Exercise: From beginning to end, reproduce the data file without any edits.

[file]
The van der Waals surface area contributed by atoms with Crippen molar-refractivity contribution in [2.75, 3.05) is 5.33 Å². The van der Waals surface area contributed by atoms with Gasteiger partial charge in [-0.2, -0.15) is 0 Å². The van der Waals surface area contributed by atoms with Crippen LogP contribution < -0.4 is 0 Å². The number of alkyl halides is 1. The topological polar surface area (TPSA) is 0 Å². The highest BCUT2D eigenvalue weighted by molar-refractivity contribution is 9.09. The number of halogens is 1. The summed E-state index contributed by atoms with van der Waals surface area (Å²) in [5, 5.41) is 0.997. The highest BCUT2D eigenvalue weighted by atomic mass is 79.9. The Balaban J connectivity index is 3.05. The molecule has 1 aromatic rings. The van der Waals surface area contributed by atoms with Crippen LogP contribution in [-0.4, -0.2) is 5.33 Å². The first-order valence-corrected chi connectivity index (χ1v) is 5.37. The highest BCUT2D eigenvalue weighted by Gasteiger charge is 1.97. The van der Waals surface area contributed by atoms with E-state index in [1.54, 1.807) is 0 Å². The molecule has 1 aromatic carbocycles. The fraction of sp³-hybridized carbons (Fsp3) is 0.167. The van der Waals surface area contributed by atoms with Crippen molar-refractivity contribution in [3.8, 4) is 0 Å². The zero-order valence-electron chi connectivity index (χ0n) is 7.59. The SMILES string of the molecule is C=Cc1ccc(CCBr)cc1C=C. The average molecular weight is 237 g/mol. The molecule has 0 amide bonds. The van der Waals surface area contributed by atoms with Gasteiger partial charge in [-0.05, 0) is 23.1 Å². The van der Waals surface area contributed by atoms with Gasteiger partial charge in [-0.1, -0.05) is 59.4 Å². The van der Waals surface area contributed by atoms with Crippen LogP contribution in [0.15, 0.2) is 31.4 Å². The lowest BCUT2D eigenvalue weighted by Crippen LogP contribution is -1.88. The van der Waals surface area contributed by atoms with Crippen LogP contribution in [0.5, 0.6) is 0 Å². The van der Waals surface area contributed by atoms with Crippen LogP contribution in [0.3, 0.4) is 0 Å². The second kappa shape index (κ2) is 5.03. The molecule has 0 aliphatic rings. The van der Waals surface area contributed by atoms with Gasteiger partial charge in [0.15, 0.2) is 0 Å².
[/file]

The van der Waals surface area contributed by atoms with Crippen molar-refractivity contribution in [2.75, 3.05) is 5.33 Å². The van der Waals surface area contributed by atoms with Gasteiger partial charge in [-0.2, -0.15) is 0 Å². The van der Waals surface area contributed by atoms with Crippen LogP contribution < -0.4 is 0 Å². The number of alkyl halides is 1. The topological polar surface area (TPSA) is 0 Å². The highest BCUT2D eigenvalue weighted by molar-refractivity contribution is 9.09. The number of halogens is 1. The summed E-state index contributed by atoms with van der Waals surface area (Å²) in [5, 5.41) is 0.997. The highest BCUT2D eigenvalue weighted by atomic mass is 79.9. The Balaban J connectivity index is 3.05. The molecule has 1 aromatic rings. The van der Waals surface area contributed by atoms with Crippen LogP contribution in [-0.4, -0.2) is 5.33 Å². The first-order valence-corrected chi connectivity index (χ1v) is 5.37. The highest BCUT2D eigenvalue weighted by Gasteiger charge is 1.97. The van der Waals surface area contributed by atoms with E-state index in [1.54, 1.807) is 0 Å². The molecule has 1 aromatic carbocycles. The fraction of sp³-hybridized carbons (Fsp3) is 0.167. The van der Waals surface area contributed by atoms with Crippen molar-refractivity contribution in [3.8, 4) is 0 Å². The zero-order valence-electron chi connectivity index (χ0n) is 7.59. The SMILES string of the molecule is C=Cc1ccc(CCBr)cc1C=C. The average molecular weight is 237 g/mol. The molecule has 0 amide bonds. The van der Waals surface area contributed by atoms with Gasteiger partial charge in [-0.05, 0) is 23.1 Å². The van der Waals surface area contributed by atoms with Gasteiger partial charge in [-0.1, -0.05) is 59.4 Å². The van der Waals surface area contributed by atoms with Crippen LogP contribution in [0.15, 0.2) is 31.4 Å². The lowest BCUT2D eigenvalue weighted by Crippen LogP contribution is -1.88. The van der Waals surface area contributed by atoms with Crippen LogP contribution in [0.5, 0.6) is 0 Å². The van der Waals surface area contributed by atoms with Crippen LogP contribution in [0.3, 0.4) is 0 Å². The second kappa shape index (κ2) is 5.03. The molecule has 0 aliphatic rings. The van der Waals surface area contributed by atoms with Gasteiger partial charge in [0.15, 0.2) is 0 Å².